Big home builders are the prime beneficiaries. After racking up monster profits during the housing boom, the industry has booked huge losses in the bust, accentuated by write-downs of their land positions totaling $28.5 billion for the 14 largest publically traded homebuilders. Now these large homebuilders are recapturing some of what Uncle Sam took away during the boom years. According to the Times, Pulte Homes has a refund of $450 million coming, Hovnanian Enterprises will get back $250–275 million, while Standard Pacific and Beazer Homes will recoup $80 million and $50 million of their profits respectively.

And while returning taxes to businesses is a wonderful thing, home builders are reading the distorted economic tea leaves. These seem to say that low interest rates and tax credits will eventually bring buyers back to their subdivisions, while many of the big builders' smaller competitors were washed away for good by the housing tsunami — so ramp up the higher-stage and durable-production process by investing capital in building lots.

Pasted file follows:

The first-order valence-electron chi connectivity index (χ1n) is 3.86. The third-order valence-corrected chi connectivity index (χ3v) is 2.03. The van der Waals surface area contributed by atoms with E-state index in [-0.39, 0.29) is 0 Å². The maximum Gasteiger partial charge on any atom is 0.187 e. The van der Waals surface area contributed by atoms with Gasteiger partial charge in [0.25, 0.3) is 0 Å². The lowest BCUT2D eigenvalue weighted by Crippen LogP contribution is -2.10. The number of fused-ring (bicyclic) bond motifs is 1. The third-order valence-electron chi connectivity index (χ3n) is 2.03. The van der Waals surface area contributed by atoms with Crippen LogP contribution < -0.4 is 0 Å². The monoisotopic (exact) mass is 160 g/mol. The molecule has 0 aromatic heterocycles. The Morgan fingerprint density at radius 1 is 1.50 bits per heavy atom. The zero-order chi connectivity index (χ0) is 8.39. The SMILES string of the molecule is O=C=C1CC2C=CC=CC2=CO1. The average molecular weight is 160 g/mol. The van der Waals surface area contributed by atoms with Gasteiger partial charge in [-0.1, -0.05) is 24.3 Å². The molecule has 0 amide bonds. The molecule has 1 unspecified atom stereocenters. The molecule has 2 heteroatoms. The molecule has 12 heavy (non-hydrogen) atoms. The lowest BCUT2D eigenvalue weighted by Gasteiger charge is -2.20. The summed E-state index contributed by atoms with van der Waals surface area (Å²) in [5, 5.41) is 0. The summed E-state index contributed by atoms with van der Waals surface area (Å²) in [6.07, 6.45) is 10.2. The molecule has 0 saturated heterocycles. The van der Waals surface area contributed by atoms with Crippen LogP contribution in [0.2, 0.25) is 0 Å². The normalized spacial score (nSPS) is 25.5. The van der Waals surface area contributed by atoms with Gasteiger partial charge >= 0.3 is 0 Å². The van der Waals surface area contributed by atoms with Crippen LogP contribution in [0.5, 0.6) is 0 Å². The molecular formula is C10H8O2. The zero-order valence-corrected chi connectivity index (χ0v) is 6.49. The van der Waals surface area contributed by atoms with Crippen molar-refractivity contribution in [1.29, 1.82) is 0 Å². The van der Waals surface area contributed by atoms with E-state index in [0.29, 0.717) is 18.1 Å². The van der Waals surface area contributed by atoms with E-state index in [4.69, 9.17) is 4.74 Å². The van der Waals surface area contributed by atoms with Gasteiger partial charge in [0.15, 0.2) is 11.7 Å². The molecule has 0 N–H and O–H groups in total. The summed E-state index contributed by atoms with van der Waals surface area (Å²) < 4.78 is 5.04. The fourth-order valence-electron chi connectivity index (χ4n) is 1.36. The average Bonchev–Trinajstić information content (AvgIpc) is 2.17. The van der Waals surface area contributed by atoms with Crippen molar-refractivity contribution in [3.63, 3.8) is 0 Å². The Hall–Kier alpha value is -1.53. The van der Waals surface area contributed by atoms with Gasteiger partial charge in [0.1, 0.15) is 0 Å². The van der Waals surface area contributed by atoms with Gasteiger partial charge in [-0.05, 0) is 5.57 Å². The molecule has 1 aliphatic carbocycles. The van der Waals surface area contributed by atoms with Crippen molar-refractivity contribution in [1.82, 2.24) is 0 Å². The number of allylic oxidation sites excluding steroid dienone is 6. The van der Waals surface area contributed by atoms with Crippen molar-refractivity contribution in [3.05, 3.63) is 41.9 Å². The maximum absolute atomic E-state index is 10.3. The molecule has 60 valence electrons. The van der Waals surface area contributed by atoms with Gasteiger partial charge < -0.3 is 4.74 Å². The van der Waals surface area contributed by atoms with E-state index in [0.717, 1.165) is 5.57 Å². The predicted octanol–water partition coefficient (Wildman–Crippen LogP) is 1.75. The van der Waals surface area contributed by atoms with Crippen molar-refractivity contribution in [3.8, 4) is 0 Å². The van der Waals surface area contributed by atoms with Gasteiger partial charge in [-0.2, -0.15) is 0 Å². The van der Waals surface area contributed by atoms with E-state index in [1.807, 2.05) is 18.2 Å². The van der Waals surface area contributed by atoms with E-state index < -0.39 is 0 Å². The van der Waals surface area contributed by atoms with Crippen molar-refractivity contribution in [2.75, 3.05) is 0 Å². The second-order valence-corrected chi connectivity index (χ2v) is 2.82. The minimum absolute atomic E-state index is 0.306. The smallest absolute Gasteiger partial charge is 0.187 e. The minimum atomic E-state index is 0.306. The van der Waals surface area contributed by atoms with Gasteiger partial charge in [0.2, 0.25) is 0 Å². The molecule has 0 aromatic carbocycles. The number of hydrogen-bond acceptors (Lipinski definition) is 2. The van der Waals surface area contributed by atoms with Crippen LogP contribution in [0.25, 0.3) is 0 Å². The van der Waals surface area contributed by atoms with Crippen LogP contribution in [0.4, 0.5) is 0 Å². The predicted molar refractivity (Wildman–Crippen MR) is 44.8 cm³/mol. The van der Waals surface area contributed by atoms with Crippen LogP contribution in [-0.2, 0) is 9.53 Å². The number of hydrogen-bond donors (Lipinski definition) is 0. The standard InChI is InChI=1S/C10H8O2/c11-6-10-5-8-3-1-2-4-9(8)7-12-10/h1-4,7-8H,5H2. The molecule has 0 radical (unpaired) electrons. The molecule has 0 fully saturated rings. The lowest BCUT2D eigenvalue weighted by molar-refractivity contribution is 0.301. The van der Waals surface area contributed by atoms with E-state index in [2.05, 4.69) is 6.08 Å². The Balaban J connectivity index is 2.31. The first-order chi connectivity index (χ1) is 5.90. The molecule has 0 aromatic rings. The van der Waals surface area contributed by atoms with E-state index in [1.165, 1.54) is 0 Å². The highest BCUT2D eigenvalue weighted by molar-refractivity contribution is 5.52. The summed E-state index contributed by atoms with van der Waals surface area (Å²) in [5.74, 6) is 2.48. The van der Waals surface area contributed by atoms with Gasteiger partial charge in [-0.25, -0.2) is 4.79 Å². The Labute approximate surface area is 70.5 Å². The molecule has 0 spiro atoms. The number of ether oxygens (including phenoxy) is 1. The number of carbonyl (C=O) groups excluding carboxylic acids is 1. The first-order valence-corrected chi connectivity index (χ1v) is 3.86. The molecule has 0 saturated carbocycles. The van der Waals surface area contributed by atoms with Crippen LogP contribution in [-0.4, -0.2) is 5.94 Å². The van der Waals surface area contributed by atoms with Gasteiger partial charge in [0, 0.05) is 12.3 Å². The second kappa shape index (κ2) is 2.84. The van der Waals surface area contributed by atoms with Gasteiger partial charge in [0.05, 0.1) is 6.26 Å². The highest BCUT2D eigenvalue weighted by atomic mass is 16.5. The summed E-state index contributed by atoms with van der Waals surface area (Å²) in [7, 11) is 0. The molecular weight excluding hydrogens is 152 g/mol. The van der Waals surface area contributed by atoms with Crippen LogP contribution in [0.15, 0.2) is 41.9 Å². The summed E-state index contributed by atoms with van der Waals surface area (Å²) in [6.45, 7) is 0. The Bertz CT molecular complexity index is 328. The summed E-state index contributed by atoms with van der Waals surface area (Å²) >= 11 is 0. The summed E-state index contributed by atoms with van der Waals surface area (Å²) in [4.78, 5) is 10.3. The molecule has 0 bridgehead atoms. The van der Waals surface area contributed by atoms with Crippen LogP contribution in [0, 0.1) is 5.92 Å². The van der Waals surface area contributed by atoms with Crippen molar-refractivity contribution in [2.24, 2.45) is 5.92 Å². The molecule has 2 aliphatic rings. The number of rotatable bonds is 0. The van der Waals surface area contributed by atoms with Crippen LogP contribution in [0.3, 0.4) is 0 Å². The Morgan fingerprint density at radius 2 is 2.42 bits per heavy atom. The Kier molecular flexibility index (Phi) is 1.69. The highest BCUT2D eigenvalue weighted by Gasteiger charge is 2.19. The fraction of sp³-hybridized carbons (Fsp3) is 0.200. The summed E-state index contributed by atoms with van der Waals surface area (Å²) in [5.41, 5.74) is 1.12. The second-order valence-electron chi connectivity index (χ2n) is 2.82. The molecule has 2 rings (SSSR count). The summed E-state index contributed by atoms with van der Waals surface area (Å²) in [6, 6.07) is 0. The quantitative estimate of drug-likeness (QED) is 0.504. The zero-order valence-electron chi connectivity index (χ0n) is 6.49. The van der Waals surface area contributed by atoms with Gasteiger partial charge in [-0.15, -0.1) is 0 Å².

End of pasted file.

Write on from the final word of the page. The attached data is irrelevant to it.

Jim Belfiore, president of Belfiore Real Estate Consulting, a market-research firm in Phoenix, told BusinessWeek.com that he sees companies such as Meritage Homes, Beazer, Lennar, Hovnanian, and KB Home aggressively buying up subdivisions in the Phoenix area now that a lot of small and midsize privately held builders have gone out of business due to bankruptcy or site foreclosures. "Prices of lots in these subdivisions have been bid up aggressively in recent months," says Belfiore.

The Wall Street Journal's Dawn Wotapaka live blogged from a Hovnanian Enterprises earnings call in December that the company "is reloading its supply, snapping up lots that make sense at today's depressed prices." Hovnanian's CEO said that "land deals are finally starting to make sense." Admittedly, he did also say that hedge and equity funds had outbid the company on larger land deals. But it's not as if Hovnanian doesn't have any lot inventory: the company has 7,600 "mothballed" lots, waiting patiently for the market to improve.